China's current generation of architects leave an impression on London
A newly opened exhibition at the Building Centre in London offers unprecedented insight into the work of a new generation of Chinese Architects. The most prominent showcase of its kind in the UK, the launch on April 12th was attended by a swarm of the architects’ eager London-based peers. Among the eminent figures to make an appearance was Zaha Hadid, who currently stands amongst Nouvel, Gehry and Safdie as a finalist in the China National Art Museum Competition 2012.
Serving also as Chinese architecture's contribution to the London Book Fair, the exhibition is elegantly presented with custom-designed plinths, each holding one of the 16 books dedicated to the work of the featured architects. Alongside these are covers of the Chinese Architectural Society’s Architectural Journal, assembled chronologically from 1978 to 2012, which provide the contextual backdrop to the evolutionary process leading up to today’s progressive thinkers.
An introductory lecture by Zhuang Weimin, professor at Tsinghua University set the scene with a synopsis of the country's unparalleled recent history and urban development, from the Cultural Revolution to the first 'opening up' era of the late 1970s with the Fragrant Hill Hotel, to the influx of foreign architectural influence in the 1990s. Within the past 30 years of China’s ‘squeezed’ urbanisation, it is only in the past decade or so that European architects have begun to leave their mark.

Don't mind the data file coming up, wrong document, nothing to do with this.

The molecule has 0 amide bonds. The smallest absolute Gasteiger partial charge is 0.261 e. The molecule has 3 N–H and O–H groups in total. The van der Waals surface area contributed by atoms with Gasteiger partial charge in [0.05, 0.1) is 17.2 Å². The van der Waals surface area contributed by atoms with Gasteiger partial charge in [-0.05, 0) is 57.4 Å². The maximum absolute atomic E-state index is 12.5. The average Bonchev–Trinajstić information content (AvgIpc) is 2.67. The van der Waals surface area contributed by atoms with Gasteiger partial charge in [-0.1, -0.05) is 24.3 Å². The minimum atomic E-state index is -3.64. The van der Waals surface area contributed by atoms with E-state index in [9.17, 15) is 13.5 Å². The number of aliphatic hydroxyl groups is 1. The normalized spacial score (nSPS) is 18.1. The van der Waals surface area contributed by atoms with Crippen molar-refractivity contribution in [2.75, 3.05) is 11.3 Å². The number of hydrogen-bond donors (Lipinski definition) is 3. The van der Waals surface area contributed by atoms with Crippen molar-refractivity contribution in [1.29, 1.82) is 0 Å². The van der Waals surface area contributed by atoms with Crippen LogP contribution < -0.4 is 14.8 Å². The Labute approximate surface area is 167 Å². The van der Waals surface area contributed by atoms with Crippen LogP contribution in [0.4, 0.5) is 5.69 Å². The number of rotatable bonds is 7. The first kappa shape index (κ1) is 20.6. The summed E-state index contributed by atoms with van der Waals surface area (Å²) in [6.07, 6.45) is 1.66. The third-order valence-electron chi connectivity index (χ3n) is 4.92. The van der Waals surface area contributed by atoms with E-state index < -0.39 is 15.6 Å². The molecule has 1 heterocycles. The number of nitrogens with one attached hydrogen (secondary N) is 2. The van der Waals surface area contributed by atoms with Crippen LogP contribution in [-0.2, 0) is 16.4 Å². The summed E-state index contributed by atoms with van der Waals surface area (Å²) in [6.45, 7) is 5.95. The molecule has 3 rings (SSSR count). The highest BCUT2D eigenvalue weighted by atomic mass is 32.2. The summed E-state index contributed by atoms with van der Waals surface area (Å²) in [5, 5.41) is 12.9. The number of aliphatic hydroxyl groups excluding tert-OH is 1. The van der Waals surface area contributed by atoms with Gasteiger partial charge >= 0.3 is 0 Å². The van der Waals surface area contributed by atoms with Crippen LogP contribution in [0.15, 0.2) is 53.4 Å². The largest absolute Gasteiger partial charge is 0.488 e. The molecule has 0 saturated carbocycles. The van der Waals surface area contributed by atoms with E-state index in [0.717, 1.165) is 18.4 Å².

Following this introduction was an enlightening commentary by Wang Hui, principal of URBANUS who discussed the work of the 16 architects whilst revealing the creative development of new Chinese architecture as a whole. He was keen to emphasise that whilst the country’s rapid urbanization is well-known by outsiders, it is a lesser-known fact that clusters of forward-thinking, young Chinese architects are quietly altering other sections of the built landscape; not with competitively tall towers, but with sensitivity, intellectual rigour and great subtlety. He expressed a desire for what he referred to as ‘sociological minimalisation’: “To create peaceful, harmonious architecture in today’s chaotic China.”
This generation, who were educated in the period following the Cultural Revolution from the late 1970s through to the 1990s, had no ‘senior generation’ of innovators to look up to, as Wang Hui observes. Hence, they absorbed foreign design influences as they opened up their own studios and offices for the first time, in an attempt to create a new architectural identity for China. An innate pride in the old socialist system while embracing the new capitalism unifies their approach, and it is apparent that an underlying concern with retaining site heritage and cultural history is shaping every one of their new marks on this ancient civilisation. “In China, architecture is not just about buildings, it’s how to make a dream of a new society... encouraging citizens to have a new lifestyle without sacrificing our great history.”
'From Beijing to London: 16 Contemporary Chinese Architects' will run from 12-28 April at the Building Centre, London.
Arts and Media Correspondent